Abstract: Cytokinins are important plant hormones that influence a diverse array of physiological and developmental processes such as root and shoot morphogenesis. However, little is known with respect to whether or how cytokinin action is connected to biomass distribution in any forest tree. A better understanding of the molecular mechanisms by which cytokinin signaling is connected to specific traits can provide the genetic tools to improve agronomic characteristics (e.g, stem wood production per unit root biomass). Cytokinin signaling resembles two-component systems from bacteria and yeast in which an external signal is sensed by a histidine kinase (HK) and then transferred to a response regulator (RR). Because of their ability to activate transcription and regulate protein activity, RRs have been proposed to coordinate most of physiological processes regulated by cytokinin. I identified, annotated and characterized at the transcript level 11 type-As, 11 type-Bs and 11 pseudo cytokinin response reulators (RRs) in Populus balsamifera ssp. trichocarpa (Torr. and Gray) genotype Nisqually-1. Developmental and cytokinin-responsive expression of the Populus RRs indicate that while the type-As and type-Bs are preferentially expressed in nodes, pseudo-RRs are preferentially expressed in mature leaves. Next I investigated the in vivo role of a particular Populus RR using a reverse genetic approach. Transgenic lines with ectopic expression of a constitutively active form of PtRR13 (Delta DDKPtRR13) were found to exhibit a delay in rootability during propagation. Microarray analysis in non transgenic (NT) plants evidenced a massive transcriptome remodeling during the 24 h following excision with aproximately 30% of the nuclear genes differentially regulated. During this time gene networks involved in wound and stress responses showed significant regulation while genes with potential roles in root morphogenesis were significantly regulated later during the 24 to 48 hour interval. Misregulated genes in Delta DDKPtRR13 included COV1, a negative regulator of vascularization; PDR9, an auxin transporter; two genes with sequence similarity to TINY1; and BELL1, encoding a homeodomain protein. I also observed a time point-specific influence of Delta DDKPtRR13 expression on the transcriptome at 24 h where 273 genes were differentially regulated. Results obtained show organ-preferred expression patterns of Populus RRs, suggesting possible roles for the type-As and type-Bs in development and pseudo-RRs in integration of environmental signals with plant function. I confirmed the negative role of cytokinin action in root developmental processes previously hypothesized in other plant systems, and obtained direct evidence that links a specific type RR (PtRR13) with inhibition of adventitious root formation. I propose that the inhibitory effects of PtRR13 on adventitious rooting are manifest physiologically, as reflected by transcriptome shifts, 24 h after shoot excision. This defines a discrete time frame during which cytokinin may act in adventitious root formation in vivo. Finally, putative direct and indirect targets of the constitutively active PtRR13 transcription factor imply that cross-talk between cytokinin, auxin and ethylene are important during adventitious rooting in cuttings.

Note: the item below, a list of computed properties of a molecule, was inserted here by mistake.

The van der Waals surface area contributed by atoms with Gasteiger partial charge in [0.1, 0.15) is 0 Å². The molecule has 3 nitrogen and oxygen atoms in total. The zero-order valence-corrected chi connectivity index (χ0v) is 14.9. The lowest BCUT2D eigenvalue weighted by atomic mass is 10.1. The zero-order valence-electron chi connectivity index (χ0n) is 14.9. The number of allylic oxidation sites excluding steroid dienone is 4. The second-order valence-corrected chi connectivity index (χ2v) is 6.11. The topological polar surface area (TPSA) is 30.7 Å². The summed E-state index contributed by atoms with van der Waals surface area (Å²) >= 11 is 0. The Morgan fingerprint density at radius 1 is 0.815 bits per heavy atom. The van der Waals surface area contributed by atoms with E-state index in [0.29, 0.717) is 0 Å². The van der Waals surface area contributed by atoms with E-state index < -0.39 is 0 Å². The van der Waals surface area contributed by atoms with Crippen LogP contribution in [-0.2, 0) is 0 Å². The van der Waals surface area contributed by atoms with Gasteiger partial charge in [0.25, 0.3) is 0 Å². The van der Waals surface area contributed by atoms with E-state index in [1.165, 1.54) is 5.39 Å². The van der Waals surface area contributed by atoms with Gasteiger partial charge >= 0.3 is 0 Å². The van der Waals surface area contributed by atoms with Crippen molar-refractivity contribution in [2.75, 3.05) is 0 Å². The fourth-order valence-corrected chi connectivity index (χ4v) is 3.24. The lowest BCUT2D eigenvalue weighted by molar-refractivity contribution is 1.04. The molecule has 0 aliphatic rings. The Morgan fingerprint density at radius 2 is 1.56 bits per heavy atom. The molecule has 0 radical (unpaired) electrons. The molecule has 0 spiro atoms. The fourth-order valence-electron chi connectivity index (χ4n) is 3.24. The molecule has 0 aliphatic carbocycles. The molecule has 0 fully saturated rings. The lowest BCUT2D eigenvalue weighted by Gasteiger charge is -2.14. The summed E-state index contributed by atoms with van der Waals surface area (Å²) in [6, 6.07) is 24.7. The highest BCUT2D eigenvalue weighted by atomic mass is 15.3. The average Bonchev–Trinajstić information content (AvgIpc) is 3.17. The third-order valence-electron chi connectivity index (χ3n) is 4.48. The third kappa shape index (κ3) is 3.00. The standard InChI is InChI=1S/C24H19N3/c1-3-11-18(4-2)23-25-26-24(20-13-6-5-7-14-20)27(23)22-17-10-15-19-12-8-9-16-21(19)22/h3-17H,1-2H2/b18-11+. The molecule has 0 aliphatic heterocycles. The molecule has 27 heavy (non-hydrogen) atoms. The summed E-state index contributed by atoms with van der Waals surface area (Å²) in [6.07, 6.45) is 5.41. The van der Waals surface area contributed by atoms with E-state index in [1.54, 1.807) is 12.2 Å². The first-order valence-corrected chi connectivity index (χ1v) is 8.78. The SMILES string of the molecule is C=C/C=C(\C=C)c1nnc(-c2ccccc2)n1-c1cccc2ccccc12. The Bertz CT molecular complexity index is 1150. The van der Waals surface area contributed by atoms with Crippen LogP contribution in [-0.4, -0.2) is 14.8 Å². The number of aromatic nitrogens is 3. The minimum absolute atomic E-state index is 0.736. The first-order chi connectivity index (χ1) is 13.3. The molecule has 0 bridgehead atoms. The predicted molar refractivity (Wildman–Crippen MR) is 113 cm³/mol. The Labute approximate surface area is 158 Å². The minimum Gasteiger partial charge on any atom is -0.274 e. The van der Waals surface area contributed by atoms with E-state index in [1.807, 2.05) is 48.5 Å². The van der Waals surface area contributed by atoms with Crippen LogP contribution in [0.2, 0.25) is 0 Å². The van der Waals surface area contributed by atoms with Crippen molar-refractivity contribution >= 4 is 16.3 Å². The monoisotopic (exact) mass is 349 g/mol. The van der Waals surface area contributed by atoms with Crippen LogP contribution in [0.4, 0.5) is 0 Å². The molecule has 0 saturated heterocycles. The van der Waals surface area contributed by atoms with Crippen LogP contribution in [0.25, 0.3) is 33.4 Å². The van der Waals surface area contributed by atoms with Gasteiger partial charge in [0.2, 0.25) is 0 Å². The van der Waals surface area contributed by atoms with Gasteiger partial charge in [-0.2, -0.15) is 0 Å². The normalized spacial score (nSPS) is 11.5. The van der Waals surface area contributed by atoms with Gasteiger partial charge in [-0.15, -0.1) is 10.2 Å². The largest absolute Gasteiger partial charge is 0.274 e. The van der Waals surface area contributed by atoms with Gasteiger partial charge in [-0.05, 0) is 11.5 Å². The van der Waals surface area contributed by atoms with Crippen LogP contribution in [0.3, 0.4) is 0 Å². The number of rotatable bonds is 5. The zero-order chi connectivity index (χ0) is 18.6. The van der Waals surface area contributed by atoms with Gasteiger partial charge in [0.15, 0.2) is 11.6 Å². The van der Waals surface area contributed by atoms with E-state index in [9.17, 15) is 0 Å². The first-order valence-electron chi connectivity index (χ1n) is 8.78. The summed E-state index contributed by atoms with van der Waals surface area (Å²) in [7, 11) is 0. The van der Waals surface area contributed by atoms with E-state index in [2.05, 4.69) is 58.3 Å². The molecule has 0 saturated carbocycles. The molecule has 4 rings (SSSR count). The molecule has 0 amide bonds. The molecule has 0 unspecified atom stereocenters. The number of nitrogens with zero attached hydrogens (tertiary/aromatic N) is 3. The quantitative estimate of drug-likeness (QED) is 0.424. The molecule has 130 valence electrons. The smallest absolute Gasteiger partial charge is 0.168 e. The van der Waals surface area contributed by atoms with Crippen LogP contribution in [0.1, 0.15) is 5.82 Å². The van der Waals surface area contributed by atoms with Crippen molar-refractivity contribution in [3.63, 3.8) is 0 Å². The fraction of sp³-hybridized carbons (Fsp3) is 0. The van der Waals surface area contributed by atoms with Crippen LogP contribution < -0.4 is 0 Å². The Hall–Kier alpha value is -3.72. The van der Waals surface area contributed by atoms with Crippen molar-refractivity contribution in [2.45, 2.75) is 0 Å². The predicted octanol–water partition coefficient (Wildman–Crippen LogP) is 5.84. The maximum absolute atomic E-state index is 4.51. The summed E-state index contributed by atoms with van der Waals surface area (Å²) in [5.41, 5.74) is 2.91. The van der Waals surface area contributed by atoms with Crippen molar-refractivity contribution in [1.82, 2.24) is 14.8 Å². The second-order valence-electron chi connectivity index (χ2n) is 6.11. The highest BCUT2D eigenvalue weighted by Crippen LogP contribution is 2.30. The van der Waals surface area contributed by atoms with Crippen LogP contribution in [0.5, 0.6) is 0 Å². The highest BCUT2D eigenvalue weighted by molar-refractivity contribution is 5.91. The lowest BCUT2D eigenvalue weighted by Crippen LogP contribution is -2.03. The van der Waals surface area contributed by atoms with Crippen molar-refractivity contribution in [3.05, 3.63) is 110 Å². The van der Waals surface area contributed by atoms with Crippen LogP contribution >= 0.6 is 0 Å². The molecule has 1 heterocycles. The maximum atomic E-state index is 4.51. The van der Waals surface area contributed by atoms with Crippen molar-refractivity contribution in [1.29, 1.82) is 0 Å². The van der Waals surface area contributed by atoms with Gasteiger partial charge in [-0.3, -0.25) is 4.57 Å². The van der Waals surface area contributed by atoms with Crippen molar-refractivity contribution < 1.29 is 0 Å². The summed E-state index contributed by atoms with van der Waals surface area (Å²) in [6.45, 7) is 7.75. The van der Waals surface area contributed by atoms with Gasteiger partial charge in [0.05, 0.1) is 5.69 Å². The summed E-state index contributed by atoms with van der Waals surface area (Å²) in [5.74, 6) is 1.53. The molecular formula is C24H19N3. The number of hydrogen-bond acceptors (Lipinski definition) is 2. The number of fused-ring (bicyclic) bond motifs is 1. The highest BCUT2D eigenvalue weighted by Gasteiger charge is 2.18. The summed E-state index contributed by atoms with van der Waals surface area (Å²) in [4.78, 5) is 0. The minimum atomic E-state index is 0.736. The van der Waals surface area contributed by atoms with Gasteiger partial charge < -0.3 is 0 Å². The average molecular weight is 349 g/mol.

General Note: In the series University of Florida Digital Collections.